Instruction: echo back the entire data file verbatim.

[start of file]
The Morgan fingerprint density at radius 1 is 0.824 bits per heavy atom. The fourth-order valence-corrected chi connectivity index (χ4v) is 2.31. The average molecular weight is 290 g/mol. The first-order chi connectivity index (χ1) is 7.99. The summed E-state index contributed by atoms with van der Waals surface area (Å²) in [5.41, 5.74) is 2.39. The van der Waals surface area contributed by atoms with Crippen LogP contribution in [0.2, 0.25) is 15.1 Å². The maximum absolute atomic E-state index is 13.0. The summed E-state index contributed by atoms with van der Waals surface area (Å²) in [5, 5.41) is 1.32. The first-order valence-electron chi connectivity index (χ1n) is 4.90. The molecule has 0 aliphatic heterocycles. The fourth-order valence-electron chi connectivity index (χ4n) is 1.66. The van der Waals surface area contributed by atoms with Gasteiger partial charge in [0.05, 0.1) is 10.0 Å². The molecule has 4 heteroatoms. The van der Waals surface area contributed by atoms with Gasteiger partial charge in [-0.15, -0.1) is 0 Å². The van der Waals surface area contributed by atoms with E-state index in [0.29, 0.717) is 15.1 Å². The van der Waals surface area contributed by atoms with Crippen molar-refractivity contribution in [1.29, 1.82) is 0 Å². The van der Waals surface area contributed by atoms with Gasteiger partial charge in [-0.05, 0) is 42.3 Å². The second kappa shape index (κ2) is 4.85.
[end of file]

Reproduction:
The Morgan fingerprint density at radius 1 is 0.824 bits per heavy atom. The fourth-order valence-corrected chi connectivity index (χ4v) is 2.31. The average molecular weight is 290 g/mol. The first-order chi connectivity index (χ1) is 7.99. The summed E-state index contributed by atoms with van der Waals surface area (Å²) in [5.41, 5.74) is 2.39. The van der Waals surface area contributed by atoms with Crippen LogP contribution in [0.2, 0.25) is 15.1 Å². The maximum absolute atomic E-state index is 13.0. The summed E-state index contributed by atoms with van der Waals surface area (Å²) in [5, 5.41) is 1.32. The first-order valence-electron chi connectivity index (χ1n) is 4.90. The molecule has 0 aliphatic heterocycles. The fourth-order valence-electron chi connectivity index (χ4n) is 1.66. The van der Waals surface area contributed by atoms with Gasteiger partial charge in [0.05, 0.1) is 10.0 Å². The molecule has 4 heteroatoms. The van der Waals surface area contributed by atoms with Gasteiger partial charge in [-0.15, -0.1) is 0 Å². The van der Waals surface area contributed by atoms with E-state index in [0.29, 0.717) is 15.1 Å². The van der Waals surface area contributed by atoms with Crippen molar-refractivity contribution in [1.29, 1.82) is 0 Å². The van der Waals surface area contributed by atoms with Gasteiger partial charge in [-0.05, 0) is 42.3 Å². The second kappa shape index (κ2) is 4.85.